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Privacy Law and Policy Reporter

Privacy Law and Policy Reporter (PLPR)
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Privacy Law & Policy Reporter --- "Cases and complaints" [2004] PrivLawPRpr 29; (2004) 11(2) Privacy Law and Policy Reporter 40

Cases + complaints

All decisions noted, except those of the Victorian Commissioner, are available on AustLII <> by the citation given, unless otherwise stated.(General Editor)

Commissioners’ reporting practices

Australia’s privacy Commissioners continue to improve their practices of reporting significant complaints. The Victorian Commissioner has now released his first ten Case Notes and they give significant guidance as to his interpretation of the Victorian legislation and the remedies which may result from conciliation (including a $25,000 compensation payment in one case). They contain sufficient detail of the legislative provisions considered, but are still in a readable (almost journalistic) style. In the absence as yet of decisions on the Act by the Victorian Civil and Administrative Tribunal (VCAT) they are the best guide to the Act’s implementation.

The Federal Commissioner has also recently released ten Case Notes. At first glance they are disappointing, comprised mainly of a catalog of the various ways by which the Commissioner may refuse to investigate complaints under s41 of the Privacy Act 1988. By this means by s41 decisions it is important that the Commissioner document representative examples of these complaints, as it is by this means that the majority of complaints received by the Commissioner are dealt with. The Commissioner’s Office should be commended for making a serious effort to make their office practice (and the interpretations of the Act on which it depends) more transparent.

Nevertheless, it is fair comment that of the fifteen complaints reported by the Federal Commissioner so far this year, none resulted in a payment of compensation or a major change of an organisation’s practices. At best the reported complaints have resulted in a reduced access charge, an apology and some relatively small changes in respondent’s practices. Nor is it the case that significant remedies are instead resulting from Determinations under s52: the only such determinations this year are reported below (re ACT JACS) and in (2004) 11 PLPR 14 (re TICA). These Case Notes are self-selected by the Commissioner’s Office, so it seems reasonable to assume that if there were complaints that resulted in significant compensation payments or significant changes to respondent practices, they would have been included. The cumulative impression created by the Case Notes is that all of the complaints made to the Federal Commissioner are still resulting in virtually nothing by way of significant organizational change or remedies to complainants. It is not surprising that the Privacy Act 1988 is not taken very seriously if this is all that it produces – or at least all that the Commissioner’s Office shows that it produces.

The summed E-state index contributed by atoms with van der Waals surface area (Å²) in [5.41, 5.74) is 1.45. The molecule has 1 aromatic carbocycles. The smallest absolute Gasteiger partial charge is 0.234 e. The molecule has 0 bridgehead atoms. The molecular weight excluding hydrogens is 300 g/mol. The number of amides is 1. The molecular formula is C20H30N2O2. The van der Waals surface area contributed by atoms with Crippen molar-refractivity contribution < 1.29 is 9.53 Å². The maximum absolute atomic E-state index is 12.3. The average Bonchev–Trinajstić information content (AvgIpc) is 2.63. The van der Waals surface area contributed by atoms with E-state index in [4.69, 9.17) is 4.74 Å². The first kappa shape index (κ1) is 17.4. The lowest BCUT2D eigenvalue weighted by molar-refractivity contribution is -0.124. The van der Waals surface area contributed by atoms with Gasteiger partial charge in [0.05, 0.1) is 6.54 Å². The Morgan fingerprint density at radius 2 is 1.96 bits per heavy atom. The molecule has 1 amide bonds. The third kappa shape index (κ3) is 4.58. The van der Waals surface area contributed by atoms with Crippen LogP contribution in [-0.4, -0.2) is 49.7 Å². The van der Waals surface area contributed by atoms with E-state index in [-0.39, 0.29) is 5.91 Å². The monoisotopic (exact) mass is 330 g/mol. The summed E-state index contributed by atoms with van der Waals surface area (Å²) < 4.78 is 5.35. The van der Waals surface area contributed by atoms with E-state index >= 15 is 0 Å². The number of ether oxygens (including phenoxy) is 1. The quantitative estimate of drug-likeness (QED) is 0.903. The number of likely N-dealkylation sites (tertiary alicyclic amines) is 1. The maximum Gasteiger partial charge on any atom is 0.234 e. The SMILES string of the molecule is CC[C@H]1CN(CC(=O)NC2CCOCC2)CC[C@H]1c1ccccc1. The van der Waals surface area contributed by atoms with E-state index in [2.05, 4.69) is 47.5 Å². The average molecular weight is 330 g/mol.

Graham Greenleaf (General Editor)

Kadian v Richards [2004] NSWSC 382

Campbell J, NSW Supreme Court; 22 June 2004

Application of NPPs (s16A) – onus to prove non-existence of approved privacy code (s16A(2)) - Privacy Act 1988 (Cth)

Health Records and Information Privacy Act 2002 (NSW) – Health Privacy Principles not to be taken into account in civil acton (s71) – concurrent operation with federal privacy law - s3 Privacy Act 1988 (Cth))

This case principally concerned doctor-patient confidentiality under the general law and the circumstances under which it may be waived. Those aspects of the case will be discussed in a subsequent issue of PLPR.

The plaintiffs also relied upon the Privacy Act 1988 (Cth), as providing a statutory basis for a medical practitioner’s obligation of confidentiality. The medical practitioners concerned constituted an ‘organisation’ under s6C. Such private sector organisations are required to comply with the National Privacy Principles (NPPs) by the terms of s16A(2):

“To the extent (if any) that an organisation is not bound by an approved privacy code, the organisation must not do an act, or engage in a practice, that breaches a National Privacy Principle.”

Campbell J held that the evidence did not allow him to find that the medical practitioners were bound by the NPPs because they ‘come into play only to the extent that there is no such approved privacy code binding an organisation.’ ‘If the plaintiffs wanted to establish that the doctors were bound by a National Privacy Principle, they would bear the onus of showing that there was no approved privacy code binding the doctors. Any party that wishes to assert a negative proposition bears the onus of proving that negative’ (applying Gustav Adolph Abrath v The North Eastern Railway Company (1886) 11 App Cas 247). Here, it not been established in evidence that there is no approved privacy code that binds the doctors.